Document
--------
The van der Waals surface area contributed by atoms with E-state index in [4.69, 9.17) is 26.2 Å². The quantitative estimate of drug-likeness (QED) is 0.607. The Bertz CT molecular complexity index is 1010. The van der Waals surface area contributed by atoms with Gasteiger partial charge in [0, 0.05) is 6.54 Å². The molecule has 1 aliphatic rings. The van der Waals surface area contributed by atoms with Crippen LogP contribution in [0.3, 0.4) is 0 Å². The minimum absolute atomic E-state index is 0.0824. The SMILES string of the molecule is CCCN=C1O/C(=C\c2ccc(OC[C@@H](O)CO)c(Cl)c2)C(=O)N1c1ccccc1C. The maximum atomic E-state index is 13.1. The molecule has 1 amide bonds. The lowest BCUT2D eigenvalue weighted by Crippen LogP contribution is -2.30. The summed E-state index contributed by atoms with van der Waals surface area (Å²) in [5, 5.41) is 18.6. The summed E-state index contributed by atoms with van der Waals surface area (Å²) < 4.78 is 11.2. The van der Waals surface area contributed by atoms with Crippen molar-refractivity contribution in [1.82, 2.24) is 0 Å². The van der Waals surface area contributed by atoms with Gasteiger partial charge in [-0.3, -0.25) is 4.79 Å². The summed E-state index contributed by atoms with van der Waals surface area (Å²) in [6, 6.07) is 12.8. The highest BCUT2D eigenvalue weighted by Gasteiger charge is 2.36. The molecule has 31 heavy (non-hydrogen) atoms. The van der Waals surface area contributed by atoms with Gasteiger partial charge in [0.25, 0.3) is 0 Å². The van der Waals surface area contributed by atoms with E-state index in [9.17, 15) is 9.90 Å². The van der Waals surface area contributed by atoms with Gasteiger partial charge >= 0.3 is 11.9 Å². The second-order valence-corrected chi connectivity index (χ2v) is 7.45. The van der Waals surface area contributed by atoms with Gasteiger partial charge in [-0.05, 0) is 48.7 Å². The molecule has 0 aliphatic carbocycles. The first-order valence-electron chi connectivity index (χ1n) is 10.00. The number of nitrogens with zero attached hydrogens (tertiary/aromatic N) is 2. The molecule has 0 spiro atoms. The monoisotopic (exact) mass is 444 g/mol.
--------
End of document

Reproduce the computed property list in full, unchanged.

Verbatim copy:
The van der Waals surface area contributed by atoms with E-state index in [4.69, 9.17) is 26.2 Å². The quantitative estimate of drug-likeness (QED) is 0.607. The Bertz CT molecular complexity index is 1010. The van der Waals surface area contributed by atoms with Gasteiger partial charge in [0, 0.05) is 6.54 Å². The molecule has 1 aliphatic rings. The van der Waals surface area contributed by atoms with Crippen LogP contribution in [0.3, 0.4) is 0 Å². The minimum absolute atomic E-state index is 0.0824. The SMILES string of the molecule is CCCN=C1O/C(=C\c2ccc(OC[C@@H](O)CO)c(Cl)c2)C(=O)N1c1ccccc1C. The maximum atomic E-state index is 13.1. The molecule has 1 amide bonds. The lowest BCUT2D eigenvalue weighted by Crippen LogP contribution is -2.30. The summed E-state index contributed by atoms with van der Waals surface area (Å²) in [5, 5.41) is 18.6. The summed E-state index contributed by atoms with van der Waals surface area (Å²) < 4.78 is 11.2. The van der Waals surface area contributed by atoms with Crippen molar-refractivity contribution in [1.82, 2.24) is 0 Å². The van der Waals surface area contributed by atoms with Gasteiger partial charge in [-0.3, -0.25) is 4.79 Å². The summed E-state index contributed by atoms with van der Waals surface area (Å²) in [6, 6.07) is 12.8. The highest BCUT2D eigenvalue weighted by Gasteiger charge is 2.36. The molecule has 31 heavy (non-hydrogen) atoms. The van der Waals surface area contributed by atoms with Gasteiger partial charge in [0.25, 0.3) is 0 Å². The van der Waals surface area contributed by atoms with E-state index in [9.17, 15) is 9.90 Å². The van der Waals surface area contributed by atoms with Gasteiger partial charge >= 0.3 is 11.9 Å². The second-order valence-corrected chi connectivity index (χ2v) is 7.45. The van der Waals surface area contributed by atoms with Gasteiger partial charge in [-0.05, 0) is 48.7 Å². The molecule has 0 aliphatic carbocycles. The first-order valence-electron chi connectivity index (χ1n) is 10.00. The number of nitrogens with zero attached hydrogens (tertiary/aromatic N) is 2. The molecule has 0 spiro atoms. The monoisotopic (exact) mass is 444 g/mol.